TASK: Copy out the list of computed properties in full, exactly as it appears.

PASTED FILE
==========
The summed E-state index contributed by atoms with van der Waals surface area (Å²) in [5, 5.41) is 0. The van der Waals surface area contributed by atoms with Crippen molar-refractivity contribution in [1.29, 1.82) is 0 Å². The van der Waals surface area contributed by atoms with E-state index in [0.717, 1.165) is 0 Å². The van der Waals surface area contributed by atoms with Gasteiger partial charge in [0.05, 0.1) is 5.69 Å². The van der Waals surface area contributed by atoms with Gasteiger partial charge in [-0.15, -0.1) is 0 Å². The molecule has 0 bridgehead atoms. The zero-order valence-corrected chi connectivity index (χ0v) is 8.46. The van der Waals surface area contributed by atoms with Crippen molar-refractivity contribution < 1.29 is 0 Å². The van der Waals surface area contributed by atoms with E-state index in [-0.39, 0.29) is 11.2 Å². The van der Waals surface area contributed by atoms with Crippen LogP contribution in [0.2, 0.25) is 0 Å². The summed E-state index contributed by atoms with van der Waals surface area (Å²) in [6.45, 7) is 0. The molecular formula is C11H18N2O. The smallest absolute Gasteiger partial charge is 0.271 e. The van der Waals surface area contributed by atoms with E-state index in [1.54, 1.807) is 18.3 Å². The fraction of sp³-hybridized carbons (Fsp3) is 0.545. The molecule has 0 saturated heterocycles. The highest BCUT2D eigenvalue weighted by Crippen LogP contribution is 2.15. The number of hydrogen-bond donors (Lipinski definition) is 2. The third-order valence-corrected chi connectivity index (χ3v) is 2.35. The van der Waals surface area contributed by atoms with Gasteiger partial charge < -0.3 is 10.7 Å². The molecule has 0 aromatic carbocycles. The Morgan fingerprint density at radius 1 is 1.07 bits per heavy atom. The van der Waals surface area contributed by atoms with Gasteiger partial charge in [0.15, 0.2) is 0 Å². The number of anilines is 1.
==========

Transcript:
The summed E-state index contributed by atoms with van der Waals surface area (Å²) in [5, 5.41) is 0. The van der Waals surface area contributed by atoms with Crippen molar-refractivity contribution in [1.29, 1.82) is 0 Å². The van der Waals surface area contributed by atoms with E-state index in [0.717, 1.165) is 0 Å². The van der Waals surface area contributed by atoms with Gasteiger partial charge in [0.05, 0.1) is 5.69 Å². The van der Waals surface area contributed by atoms with Gasteiger partial charge in [-0.15, -0.1) is 0 Å². The molecule has 0 bridgehead atoms. The zero-order valence-corrected chi connectivity index (χ0v) is 8.46. The van der Waals surface area contributed by atoms with Crippen molar-refractivity contribution < 1.29 is 0 Å². The van der Waals surface area contributed by atoms with E-state index in [-0.39, 0.29) is 11.2 Å². The van der Waals surface area contributed by atoms with Crippen LogP contribution in [0.2, 0.25) is 0 Å². The summed E-state index contributed by atoms with van der Waals surface area (Å²) in [6.45, 7) is 0. The molecular formula is C11H18N2O. The smallest absolute Gasteiger partial charge is 0.271 e. The van der Waals surface area contributed by atoms with E-state index in [1.54, 1.807) is 18.3 Å². The fraction of sp³-hybridized carbons (Fsp3) is 0.545. The molecule has 0 saturated heterocycles. The highest BCUT2D eigenvalue weighted by Crippen LogP contribution is 2.15. The number of hydrogen-bond donors (Lipinski definition) is 2. The third-order valence-corrected chi connectivity index (χ3v) is 2.35. The van der Waals surface area contributed by atoms with Gasteiger partial charge < -0.3 is 10.7 Å². The molecule has 0 aromatic carbocycles. The Morgan fingerprint density at radius 1 is 1.07 bits per heavy atom. The van der Waals surface area contributed by atoms with Gasteiger partial charge in [0.15, 0.2) is 0 Å². The number of anilines is 1.